Lille, in the North of France, has a strong Flemish culture and a flourishing arts scene. Plus, you can get there fast from London! TNT’s Frankie Mullin investigated.
Here’s something you can’t imagine a Parisian (or a Londoner) saying: “The sun is in our hearts if not in the sky”. No, this declaration of friendliness comes from the people of Lille, a city which actually has plenty to be pretentious about if it felt inclined.
Lille, the fourth-largest city in France, recently transformed itself from the French equivalent of grim Northern industrialisation into a trendy, arty mecca, but somehow managed to not to get too full of itself in the process. So if you’re feeling the call of some continental chic, but are put off by ‘culture’ that takes itself too seriously, then it’s time to make the short crossing to the Nord. And here’s a tip: go by ferry. You can buy duty free, visit a bar or get windswept on the deck, with an ocean view of both the French and British coasts.
The musuems and art galleries of Lille
“All you need is an open mind,” says our guide in the Lille Musee d’Art Moderne. “For people with no knowledge of art history it’s just as interesting to think your own thoughts.” So take that as licence to stop worrying whether you “get” modern art and enjoy wandering around this impressive museum. Don’t miss Theo Wiessen’s spooky totem-like beasts sitting high and on carved tree trunks.
In Roubaix, eight miles outside Lille, La Piscine houses art around what was probably once the world’s most stylish swimming pool. All art-deco stained glass and curving balconies, your local council pool this isn’t. La Piscine was built in the 1930s, following staunch socialist principles, as a public washing place for the town’s factory workers. The grimy masses have gone but the beautiful pool remains, and you can now see Picassos from the changing booths around its edge.
This is Flanders
Lille lies in Flanders, a region that once included parts of present day Belgium, Holland and France. The Flemish influence is still strong and the architecture will have you wondering if you’re in Bruges or Amsterdam.
But for a deeper look at Flemish culture it’s worth a trip to Cassel, built on one of three hills that rise from Flanders’ plains, and site of numerous historic battles. On top of Mont Cassel stands a windmill that still grinds flour. Visit and you’ll get a bag for free. If the weather’s good you’ll be able to see England, Belgium and Holland from the summit.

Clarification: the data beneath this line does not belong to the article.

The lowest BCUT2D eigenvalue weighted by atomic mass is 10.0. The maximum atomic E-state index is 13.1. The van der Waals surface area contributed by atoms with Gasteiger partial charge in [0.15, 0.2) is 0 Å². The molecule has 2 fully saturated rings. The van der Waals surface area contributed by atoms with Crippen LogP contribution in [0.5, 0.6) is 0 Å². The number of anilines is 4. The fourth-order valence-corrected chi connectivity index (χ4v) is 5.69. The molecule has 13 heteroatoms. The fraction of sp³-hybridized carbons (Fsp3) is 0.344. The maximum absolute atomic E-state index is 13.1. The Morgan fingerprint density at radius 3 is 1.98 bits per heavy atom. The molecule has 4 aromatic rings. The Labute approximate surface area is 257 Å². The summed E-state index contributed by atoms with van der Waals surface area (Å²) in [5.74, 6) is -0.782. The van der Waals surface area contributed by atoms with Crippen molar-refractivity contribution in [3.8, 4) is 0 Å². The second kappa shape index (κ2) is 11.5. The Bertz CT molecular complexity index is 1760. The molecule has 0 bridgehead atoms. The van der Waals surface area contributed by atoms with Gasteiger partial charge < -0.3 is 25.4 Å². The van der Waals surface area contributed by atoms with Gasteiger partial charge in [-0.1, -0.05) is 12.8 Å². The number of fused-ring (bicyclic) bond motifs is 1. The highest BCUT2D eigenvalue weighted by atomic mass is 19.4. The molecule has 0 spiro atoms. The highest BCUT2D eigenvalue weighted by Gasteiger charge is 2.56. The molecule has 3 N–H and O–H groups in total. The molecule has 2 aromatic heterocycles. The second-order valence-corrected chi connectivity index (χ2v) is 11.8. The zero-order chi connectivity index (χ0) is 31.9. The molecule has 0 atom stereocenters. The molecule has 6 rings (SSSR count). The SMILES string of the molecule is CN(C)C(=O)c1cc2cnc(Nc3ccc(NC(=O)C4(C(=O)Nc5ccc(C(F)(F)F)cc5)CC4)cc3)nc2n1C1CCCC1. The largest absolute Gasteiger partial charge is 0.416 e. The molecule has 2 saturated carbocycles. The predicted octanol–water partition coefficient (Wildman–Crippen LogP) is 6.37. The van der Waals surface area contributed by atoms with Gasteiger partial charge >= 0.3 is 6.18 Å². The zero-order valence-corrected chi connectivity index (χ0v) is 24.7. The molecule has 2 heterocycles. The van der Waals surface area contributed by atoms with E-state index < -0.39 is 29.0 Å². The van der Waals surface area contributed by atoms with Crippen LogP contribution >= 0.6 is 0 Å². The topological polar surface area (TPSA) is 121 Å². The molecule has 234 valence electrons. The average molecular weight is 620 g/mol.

The Musee Departemental de Flandre has just opened in Cassel. Here you’ll find modern work sharing wall space with old masterpieces. Some of the paintings date back to the 16th century and are gloriously disturbing with scenes of witchcraft, monsters and strange, satanic goings on.
Keep yourself fed and watered in Lille’s many estaminet. Back in the day, these Flemish cafes were where workers met to smoke, booze and watch cockfights.
Today, estaminet are still full of character with random objects and bunches of hops hanging from the ceilings. It’s as friendly and laid-back as it comes, and after a few locally brewed beers you might even feel up to making an intelligent comment about some that modern art you saw today.
WHEN TO GO: Any time. The weather in Northern France is similar to England and there’s lots to do all year round.
GETTING THERE: P&O Ferries run crossings from Dover to Calais 25 times a day for as little as £40 (poferries.com). You can also take the Eurostar (eurostar.com). Lille is a short drive or train ride away.
GETTING AROUND: Bus, car or taxi.
VISAS: South Africans need a Schengen visa.
CURRENCY: Euro. 1 GBP = 1.14 EUR.
GOING OUT: A beer costs from €3.
ACCOMMODATION: You can get a hostel room in Lille for €18 (fuaj.org), including breakfast. Or splash out and treat yourself to something fancier.
GET MORE INFO: lilletourism.com
» Frankie Mullin travelled with P&O Ferries (poferries.com; 08716 645645) and Tourisme Nord (tourisme-nord.fr). She stayed at Châtellerie du Schoebeque, Cassell (schoebeque.com) and Hôtel Alliance Lille (alliance-lille.com).